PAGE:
To that end, Garofolo has doubled his staff -- from 10 employees to 20 -- and tripled the office space for the Crunch's corporate offices, moving from a small Solon building to a larger one in Warrensville Heights. Whereas Hoffman relied on hiring employees directly from college to fill the support staff, Garofolo went with experience, including a former vice president of ticket sales from the Cleveland Cavaliers organization.
He also plucked from one of Dietrich's companies a comptroller who is charged with overseeing the financial side of the business. And, Garofolo introduced technology where it hadn't been used before, installing a state-of-the-art computer network to help the staff coordinate all aspects of the business.
All of this has been with one goal in mind -- reaching or exceeding the level of business success that the original Cleveland Force had in the 1980s.
Getting back there, however, isn't expected to be an easy task.
"There's been a significant drop in support since 1988, when Bart Wolstein tried to sell the team to George Hoffman," Garofolo says. "The deal didn't work out, so Hoffman took a one-year leave and came back as the Crunch. Getting back to those levels will take some time."
But consider what Garofolo, Gibbons and Dietrich have accomplished so far. Season ticket revenue through the end of August exceeds all ticket revenue from the 1999-2000 season. More groups have been booked in advance of this season than the number that attended all of last year. And, 82 percent of season ticket holders renewed their tickets for the 2000-2001 season.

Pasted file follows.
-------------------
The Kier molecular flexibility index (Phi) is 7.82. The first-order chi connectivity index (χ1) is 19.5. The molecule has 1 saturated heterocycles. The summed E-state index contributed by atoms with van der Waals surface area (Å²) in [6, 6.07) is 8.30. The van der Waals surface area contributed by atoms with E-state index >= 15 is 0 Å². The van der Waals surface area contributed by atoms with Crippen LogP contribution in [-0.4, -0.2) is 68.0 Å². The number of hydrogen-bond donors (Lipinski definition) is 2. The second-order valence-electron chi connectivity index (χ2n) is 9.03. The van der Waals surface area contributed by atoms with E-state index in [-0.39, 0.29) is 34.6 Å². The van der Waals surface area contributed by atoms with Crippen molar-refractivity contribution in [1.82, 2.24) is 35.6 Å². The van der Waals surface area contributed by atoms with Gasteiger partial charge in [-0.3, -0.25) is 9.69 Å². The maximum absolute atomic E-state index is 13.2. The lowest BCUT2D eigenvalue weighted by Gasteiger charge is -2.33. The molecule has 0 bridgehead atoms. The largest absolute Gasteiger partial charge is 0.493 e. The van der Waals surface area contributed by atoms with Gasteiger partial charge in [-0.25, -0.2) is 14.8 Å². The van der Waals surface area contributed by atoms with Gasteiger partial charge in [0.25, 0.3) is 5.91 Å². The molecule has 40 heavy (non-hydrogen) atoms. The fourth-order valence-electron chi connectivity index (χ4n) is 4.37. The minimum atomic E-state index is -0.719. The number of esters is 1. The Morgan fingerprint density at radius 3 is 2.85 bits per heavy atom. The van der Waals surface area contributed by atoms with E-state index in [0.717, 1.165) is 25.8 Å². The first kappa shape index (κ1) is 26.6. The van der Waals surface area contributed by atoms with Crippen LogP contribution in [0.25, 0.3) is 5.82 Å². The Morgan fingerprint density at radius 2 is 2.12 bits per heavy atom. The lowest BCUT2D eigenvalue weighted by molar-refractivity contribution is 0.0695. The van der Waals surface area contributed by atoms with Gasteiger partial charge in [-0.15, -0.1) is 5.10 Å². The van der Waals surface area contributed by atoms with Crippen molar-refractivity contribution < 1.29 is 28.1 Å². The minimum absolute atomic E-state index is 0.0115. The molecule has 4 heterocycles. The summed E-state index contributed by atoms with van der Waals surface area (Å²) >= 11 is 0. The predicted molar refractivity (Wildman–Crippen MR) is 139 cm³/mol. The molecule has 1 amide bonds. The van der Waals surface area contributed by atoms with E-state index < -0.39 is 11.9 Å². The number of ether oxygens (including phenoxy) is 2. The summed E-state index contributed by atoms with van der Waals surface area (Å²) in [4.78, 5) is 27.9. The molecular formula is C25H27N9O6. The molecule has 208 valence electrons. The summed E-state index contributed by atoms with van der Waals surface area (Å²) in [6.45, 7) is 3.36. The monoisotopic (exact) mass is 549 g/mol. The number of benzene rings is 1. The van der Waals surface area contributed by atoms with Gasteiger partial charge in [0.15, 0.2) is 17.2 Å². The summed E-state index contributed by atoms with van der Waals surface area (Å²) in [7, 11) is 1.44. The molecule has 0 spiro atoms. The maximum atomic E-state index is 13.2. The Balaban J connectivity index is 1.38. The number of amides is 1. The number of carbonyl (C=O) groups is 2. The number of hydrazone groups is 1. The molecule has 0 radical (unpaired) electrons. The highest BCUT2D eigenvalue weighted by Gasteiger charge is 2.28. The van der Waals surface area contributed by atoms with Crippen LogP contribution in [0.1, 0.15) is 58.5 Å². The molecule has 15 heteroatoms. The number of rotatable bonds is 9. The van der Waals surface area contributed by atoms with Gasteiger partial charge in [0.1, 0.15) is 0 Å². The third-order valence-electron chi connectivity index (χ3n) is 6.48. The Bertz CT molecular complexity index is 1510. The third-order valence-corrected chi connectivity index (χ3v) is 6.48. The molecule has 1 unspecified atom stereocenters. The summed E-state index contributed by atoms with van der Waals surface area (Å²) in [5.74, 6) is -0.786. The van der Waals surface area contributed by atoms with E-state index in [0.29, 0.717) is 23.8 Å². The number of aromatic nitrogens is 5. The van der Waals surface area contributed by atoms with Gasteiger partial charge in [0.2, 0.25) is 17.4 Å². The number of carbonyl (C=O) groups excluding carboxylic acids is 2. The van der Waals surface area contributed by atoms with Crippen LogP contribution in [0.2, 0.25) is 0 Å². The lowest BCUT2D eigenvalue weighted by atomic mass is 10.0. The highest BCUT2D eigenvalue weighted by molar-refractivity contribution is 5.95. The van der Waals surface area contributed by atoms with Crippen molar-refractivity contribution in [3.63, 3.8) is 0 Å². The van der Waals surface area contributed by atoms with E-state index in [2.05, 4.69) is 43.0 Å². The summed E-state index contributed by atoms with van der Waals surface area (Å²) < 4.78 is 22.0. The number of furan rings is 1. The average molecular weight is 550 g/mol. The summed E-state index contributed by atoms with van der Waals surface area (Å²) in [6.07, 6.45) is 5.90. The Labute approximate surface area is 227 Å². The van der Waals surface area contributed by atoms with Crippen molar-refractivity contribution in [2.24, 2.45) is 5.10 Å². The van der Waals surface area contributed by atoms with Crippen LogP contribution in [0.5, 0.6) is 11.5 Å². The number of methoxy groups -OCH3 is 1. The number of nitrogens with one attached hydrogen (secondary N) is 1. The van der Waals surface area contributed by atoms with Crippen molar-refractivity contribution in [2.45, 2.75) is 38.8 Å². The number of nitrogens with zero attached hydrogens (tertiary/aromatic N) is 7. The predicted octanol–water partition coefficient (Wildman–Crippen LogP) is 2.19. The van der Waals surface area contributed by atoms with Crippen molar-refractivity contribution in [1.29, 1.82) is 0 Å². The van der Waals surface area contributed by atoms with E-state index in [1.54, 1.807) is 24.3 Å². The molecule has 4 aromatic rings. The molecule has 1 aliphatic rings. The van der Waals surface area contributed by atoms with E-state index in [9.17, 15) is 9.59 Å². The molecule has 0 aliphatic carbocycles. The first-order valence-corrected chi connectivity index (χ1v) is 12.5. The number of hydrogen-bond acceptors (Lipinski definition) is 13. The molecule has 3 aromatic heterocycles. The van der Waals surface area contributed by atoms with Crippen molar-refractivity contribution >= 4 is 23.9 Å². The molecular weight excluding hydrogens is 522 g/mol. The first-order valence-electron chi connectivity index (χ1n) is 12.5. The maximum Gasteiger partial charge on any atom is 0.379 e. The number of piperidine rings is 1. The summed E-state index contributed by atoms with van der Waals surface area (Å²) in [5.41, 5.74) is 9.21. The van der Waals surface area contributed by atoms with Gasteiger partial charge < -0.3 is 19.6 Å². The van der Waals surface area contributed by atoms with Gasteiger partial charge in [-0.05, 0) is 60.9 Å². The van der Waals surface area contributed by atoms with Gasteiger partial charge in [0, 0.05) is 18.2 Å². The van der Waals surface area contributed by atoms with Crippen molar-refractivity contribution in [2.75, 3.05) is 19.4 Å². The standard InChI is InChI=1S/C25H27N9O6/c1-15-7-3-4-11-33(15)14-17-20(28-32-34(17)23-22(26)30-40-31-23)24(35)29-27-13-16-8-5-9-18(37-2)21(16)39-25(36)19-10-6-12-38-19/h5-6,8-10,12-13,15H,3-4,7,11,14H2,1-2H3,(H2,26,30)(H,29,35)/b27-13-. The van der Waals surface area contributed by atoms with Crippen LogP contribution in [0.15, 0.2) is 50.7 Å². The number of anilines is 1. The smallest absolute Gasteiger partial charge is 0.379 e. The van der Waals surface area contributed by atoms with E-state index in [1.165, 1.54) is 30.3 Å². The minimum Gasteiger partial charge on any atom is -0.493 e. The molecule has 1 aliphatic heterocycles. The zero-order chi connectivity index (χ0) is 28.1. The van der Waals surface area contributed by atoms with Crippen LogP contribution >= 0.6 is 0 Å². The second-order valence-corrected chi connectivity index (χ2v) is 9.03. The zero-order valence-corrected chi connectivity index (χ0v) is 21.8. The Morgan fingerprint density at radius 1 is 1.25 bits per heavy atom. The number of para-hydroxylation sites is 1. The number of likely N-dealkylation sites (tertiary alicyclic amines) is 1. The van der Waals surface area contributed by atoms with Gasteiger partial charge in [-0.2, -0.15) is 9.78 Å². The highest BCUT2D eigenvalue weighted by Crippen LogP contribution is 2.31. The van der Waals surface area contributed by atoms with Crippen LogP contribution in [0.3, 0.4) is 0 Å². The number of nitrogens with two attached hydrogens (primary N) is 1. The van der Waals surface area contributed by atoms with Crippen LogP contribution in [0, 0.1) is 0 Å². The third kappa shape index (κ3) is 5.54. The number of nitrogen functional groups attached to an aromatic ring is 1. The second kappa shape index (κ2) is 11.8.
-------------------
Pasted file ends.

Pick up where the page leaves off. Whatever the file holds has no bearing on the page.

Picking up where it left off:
"You have to go out and solicit the orders," explains Dietrich. "And, you have to go on the offensive."
An unlikely alliance
Garofolo, Gibbons and Dietrich had never met before 1994, when Gibbons and Garofolo were introduced on a plane on their way to a meeting with investors for a potential deal.
At the time, Garofolo was acting as a consultant to a friend, Gary Russell, and his North American Sports Camps company, who was looking to break into the football and soccer camp business. Garofolo was considering becoming part of the deal. Gibbons was brought in to assess the deal and, if it looked viable, have Brown, Gibbons, Lang & Co. act as the money source.
"I was there to help raise money for the deal," Gibbons says. "But we determined that he (Russell) only needed a few million. We (Brown, Gibbons, Lang & Co.) normally deal with a $10 million investment. The deal just wasn't economical for us to be in."
Gibbons helped lead Russell toward investors who could fund the project and, as it turned out, Garofolo chose to pass on becoming a partner. Instead, Gibbons and Garofolo were tapped for the company's board of advisers, positions they still hold today.
It was on that board of advisers that Garofolo and Gibbons began talking about other sports-related businesses they could pursue.
"Paul said we should meet with George Hoffman because the Crunch was an undervalued property," Gibbons says. "He had the background with soccer and sports marketing, and I wasn't very knowledgeable about it, but it seemed like something worth pursuing."
Garofolo had followed the Crunch for more than just financial reasons. He was vice president and general manager of the Force under Wolstein. When the Force folded, he left to join the international sports marketing firm ProServ Inc., where he gained a different skill set.